Monday, December 03, 2018

The Demographic Representativeness of the 116th Congress

This table* about the demographics of the 116th Congress is fun to analyze:


To see what it tells us about how representative the new Congress is, let's compare it to the population proportions of various demographic groups in it.  The last column gives the overall totals, and the third and fifth give the totals by the two parties.

Starting from the total percentages column, it's clear that among the larger groups women are quite seriously underrepresented, that blacks are represented in proportion to their population percentage (though these data don't let us see if this is true separately for black women and black men), and that Hispanics, as a group,  are also quite seriously underrepresented**.

The more fascinating columns to study are of course the party percentage columns.  Those reveal that the Republican Party really is the party of white men. Only seven percent of Republican Congress critters are women,  non-Hispanic whites are ninety-five percent of the total,  and the figures for all racial or ethnic minorities are as tiny as fly specks.  That the black representation matches the black population percentages overall is because the Republican under-representation is compensated for by relative numerical over-representation in the Democratic Party.

May I use this opportunity to, once again, complain about the diversity concept.  If you look at the rows in that table they show diversity, right?  There are wimminz there and all sorts of other demographic groups are represented.  So all is good.

But many of the table percentages are not the same as the population percentages of various groups***.   The system is clearly not representative of the country.  The diversity concept does not reflect that.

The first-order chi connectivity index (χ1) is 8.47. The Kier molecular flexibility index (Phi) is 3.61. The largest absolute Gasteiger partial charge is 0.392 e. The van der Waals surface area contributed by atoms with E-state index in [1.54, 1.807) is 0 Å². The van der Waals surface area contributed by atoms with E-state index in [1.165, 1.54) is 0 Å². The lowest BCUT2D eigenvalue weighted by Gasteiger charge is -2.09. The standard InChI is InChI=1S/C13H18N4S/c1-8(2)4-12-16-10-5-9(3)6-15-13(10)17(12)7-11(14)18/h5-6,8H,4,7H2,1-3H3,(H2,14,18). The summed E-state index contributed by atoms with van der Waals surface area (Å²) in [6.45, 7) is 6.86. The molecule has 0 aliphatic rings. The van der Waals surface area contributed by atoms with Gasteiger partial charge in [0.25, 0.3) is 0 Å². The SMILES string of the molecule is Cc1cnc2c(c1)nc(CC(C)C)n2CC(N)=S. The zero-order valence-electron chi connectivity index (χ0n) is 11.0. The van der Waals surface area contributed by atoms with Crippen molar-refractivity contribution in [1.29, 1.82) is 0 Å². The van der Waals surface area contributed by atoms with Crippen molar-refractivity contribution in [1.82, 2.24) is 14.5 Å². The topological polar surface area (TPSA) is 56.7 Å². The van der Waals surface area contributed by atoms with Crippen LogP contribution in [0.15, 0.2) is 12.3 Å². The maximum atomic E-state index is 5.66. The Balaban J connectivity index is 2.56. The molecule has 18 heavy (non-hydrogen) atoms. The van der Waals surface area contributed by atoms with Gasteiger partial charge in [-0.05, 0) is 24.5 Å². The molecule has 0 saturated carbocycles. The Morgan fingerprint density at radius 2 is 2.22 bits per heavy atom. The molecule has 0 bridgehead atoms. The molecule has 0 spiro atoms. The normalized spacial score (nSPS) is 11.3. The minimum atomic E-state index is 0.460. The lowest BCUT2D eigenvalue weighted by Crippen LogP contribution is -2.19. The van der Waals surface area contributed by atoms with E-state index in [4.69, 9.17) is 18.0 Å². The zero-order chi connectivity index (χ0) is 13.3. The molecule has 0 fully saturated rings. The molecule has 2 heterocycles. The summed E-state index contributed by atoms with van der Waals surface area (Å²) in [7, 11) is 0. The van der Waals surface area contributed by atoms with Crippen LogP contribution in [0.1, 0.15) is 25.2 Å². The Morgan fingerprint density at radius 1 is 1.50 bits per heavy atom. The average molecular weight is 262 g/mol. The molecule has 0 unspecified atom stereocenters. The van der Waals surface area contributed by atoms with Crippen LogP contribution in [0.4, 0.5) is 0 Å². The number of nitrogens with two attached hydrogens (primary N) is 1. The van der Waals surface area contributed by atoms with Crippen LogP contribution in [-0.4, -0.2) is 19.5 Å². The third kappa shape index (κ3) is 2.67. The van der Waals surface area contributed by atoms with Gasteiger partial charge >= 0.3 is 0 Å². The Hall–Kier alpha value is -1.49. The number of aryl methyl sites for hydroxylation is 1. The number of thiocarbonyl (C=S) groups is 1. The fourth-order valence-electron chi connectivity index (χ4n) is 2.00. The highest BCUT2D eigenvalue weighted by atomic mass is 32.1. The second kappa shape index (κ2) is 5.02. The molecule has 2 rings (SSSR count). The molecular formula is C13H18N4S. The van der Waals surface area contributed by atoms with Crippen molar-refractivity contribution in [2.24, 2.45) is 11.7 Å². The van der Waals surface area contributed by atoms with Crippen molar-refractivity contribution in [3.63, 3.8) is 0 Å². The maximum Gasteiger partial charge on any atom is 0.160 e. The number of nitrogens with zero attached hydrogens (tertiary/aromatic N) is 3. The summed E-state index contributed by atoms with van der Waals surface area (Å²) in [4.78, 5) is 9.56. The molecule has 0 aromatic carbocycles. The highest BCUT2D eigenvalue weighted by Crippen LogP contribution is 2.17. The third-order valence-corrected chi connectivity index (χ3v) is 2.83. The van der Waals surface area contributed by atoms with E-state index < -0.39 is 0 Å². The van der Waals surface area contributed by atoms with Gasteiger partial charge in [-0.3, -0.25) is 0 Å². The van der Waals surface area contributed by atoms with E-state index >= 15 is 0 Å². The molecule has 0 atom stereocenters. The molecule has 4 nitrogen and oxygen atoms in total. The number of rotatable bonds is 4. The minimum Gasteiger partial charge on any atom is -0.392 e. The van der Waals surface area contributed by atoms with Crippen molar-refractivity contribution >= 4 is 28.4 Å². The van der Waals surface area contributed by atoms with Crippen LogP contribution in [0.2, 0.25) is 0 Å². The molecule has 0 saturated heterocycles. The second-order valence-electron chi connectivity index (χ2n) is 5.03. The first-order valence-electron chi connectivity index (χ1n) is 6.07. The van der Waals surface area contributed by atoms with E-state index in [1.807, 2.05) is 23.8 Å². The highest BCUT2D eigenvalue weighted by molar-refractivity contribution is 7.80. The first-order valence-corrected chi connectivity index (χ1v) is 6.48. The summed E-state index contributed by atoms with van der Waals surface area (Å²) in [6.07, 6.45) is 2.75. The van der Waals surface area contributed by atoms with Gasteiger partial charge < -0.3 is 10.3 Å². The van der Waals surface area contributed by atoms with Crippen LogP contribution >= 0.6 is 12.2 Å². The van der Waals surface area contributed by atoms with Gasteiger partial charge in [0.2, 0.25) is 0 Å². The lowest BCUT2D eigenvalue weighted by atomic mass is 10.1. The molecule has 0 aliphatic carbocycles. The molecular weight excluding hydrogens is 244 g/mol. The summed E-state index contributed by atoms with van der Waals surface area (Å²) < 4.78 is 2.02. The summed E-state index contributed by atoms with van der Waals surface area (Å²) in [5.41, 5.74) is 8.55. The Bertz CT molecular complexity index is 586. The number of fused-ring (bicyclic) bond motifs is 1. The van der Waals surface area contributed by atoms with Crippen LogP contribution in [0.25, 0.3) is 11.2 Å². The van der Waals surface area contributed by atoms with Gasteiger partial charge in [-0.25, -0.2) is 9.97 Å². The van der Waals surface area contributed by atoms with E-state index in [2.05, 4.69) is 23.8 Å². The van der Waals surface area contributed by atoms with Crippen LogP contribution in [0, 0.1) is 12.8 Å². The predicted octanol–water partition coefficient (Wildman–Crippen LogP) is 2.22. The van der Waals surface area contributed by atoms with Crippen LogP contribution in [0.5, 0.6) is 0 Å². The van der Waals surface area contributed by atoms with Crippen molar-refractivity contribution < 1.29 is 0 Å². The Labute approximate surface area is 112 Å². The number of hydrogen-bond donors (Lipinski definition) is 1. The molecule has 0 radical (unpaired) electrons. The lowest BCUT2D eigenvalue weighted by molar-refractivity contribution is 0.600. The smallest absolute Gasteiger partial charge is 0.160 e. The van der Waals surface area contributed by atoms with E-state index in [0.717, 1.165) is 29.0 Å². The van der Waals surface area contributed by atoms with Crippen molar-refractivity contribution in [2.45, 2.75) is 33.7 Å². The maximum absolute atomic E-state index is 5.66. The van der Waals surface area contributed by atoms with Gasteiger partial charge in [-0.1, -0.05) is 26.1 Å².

In a sense "diversity" is not about fairness in the same manner as fair representation is.  Why it's so popular might be because it can be used by both sides for their own purposes.  Those who don't really want to see fair representation can add a couple of tokens to various committees, and, presto, diversity is achieved and complaining voices are silenced.  Those who fight for the rights of a numerically very small marginalized group may be able to get it over-represented by using the diversity argument.


*  My apologies for not crediting the creator of the table.  I copied it in this form from somewhere online.  If you know the name of the creator(s) please let me know and I will add the acknowledgement.

**  Once again, this table doesn't show Latinos and Latinas separately.

Note, also, that the Hispanic category is the one where the comparison of Congress percentages to population percentages are less useful.  This is because roughly one third of all individuals in this category were first generation immigrants in 2013. 

It takes time to become integrated into a culture, including seeking a political career.  A better comparison for the overall statistical representativeness of this group might consist of the population percentage of Hispanics who are at least in the second generation in the US (though that would be a very rough guide, too).

*** Depending on the context in which we examine diversity, the correct comparison might not be to population percentages but to, say, the percentages of people in various demographic groups who have been trained for certain jobs and so on.  Still, in all those cases the goal is to see if the system works fairly.